Marissa Mayer was charged one simple task when she joined Yahoo (NASDAQ:YHOO) as its chief executive last July: reposition Yahoo as a technology company focused on the largest market opportunities for the next decade, which means boosting its audience, appealing to younger Internet users, and transitioning its platform to mobile. The web portal, which makes almost all of its revenue from online advertisements, faces the challenge of making money while attempting to resurrect its cool factor.
The company’s acquisition of Tumblr could take Yahoo a step closer to both those goals.
So far, her leadership has brought significant profits to investors; the stock has surged 68 percent since Mayer took over as CEO and began remodeling Yahoo in her — meaning, Google’s (NASDAQ:GOOG) — image. Still, investors are clamoring for higher quarterly earnings, and analysts are obsessing over Yahoo’s ad inventory. Currently, Yahoo is in a strong position because demand for ad inventory is outstripping supply. That is what makes Mayer’s decision to acquire Tumblr a genius move: no one wants to see opportunities missed, and this purchase will bring a growing block of ad inventory online for Yahoo.
Yahoo announced Monday that it is buying the blogging network Tumblr for approximately $1.1 billion, which will help the company lure in users as well as advertisers. This is Mayer’s priciest acquisition to date, but it could also be the most beneficial, and the high price Yahoo is paying, which represents about a fifth of Yahoo’s $5.4 billion cash stockpile, underscores the deal’s importance to Mayer’s turnaround attempt.
However, it is still a bet for Yahoo. The company is gambling that Tumblr will help transform Yahoo into a hip destination, and allow the company to grab a larger portion of the $17.7-billion display-ad market, but Google and Facebook (NASDAQ:FB) are still dominating players that arena. “It’s an aggressive move,” Forrester Research analyst Zachary Reiss-Davis told Bloomberg. “They are saying, ‘where is our next group of people who are going to spend many hours per week on Yahoo properties?’ It’s big bet that the answer is going to be Tumblr users.”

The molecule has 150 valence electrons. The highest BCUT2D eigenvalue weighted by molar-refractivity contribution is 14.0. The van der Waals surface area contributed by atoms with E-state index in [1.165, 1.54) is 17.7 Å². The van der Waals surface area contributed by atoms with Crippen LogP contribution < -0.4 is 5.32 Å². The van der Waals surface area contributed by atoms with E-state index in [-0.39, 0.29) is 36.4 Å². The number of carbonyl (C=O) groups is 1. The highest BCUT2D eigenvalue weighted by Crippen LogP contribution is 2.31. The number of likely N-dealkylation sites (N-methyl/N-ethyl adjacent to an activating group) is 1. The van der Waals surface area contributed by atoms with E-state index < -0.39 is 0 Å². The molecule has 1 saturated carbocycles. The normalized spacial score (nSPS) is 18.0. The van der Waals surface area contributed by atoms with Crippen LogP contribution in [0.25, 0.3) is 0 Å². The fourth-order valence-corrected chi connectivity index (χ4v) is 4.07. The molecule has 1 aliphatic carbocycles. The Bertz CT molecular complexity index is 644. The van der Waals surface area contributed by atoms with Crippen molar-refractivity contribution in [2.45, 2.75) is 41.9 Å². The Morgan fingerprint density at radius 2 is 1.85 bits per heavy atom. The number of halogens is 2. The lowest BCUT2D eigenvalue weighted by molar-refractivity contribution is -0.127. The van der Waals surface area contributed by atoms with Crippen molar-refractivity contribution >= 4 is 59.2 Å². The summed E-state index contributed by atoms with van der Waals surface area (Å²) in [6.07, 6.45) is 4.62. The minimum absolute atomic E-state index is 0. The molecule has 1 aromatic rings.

Tumblr is expected to expand Yahoo’s audience by 50 percent, increasing average monthly visitors to 1 billion, and boost traffic by about 20 percent, according to a statement made by the company. The transaction will like close in the second half of 2013.
But problems are already materializing. Some Tumblr users have shown signs of resistance to the Yahoo acquisition in posts on the blogging site. “Yahoo will need to balance its involvement with Tumblr to let the creative site flourish while also driving some benefits to core Yahoo,” JPMorgan Chase analyst Doug Anmuth wrote in a research report seen by the publication. “While Tumblr likely needs to take its feed advertising slowly so as not to negatively impact the user experience, the company should be able to leverage Yahoo’s sales force and advertising relationships.”
In a Monday post on Tumblr, the blogging service’s CEO and founder David Karp attempted to allay their concerns, writing, “Marissa and her team share our dream to make the Internet the ultimate creative canvas. I couldn’t be more excited to have her help. We also share a vision for Tumblr’s business that doesn’t compromise the community and product we love.”
Until recently, when he began allowing advertisers to pay for prominent placement, Karp resisted covering the website’s webpages with promotions that could alienate Tumblr’s younger audience. Founded in 2007, Tumblr offers a free service for publishing blogs and sharing photos and other content across social networks. To illustrate the scope of the blogging website, the service logged more than 13 billion global page views in the past month alone.
Per the terms of the agreement and Yahoo’s “promise not to screw it up,” Tumblr will be independently operated as a separate business, with Karp remaining as CEO.
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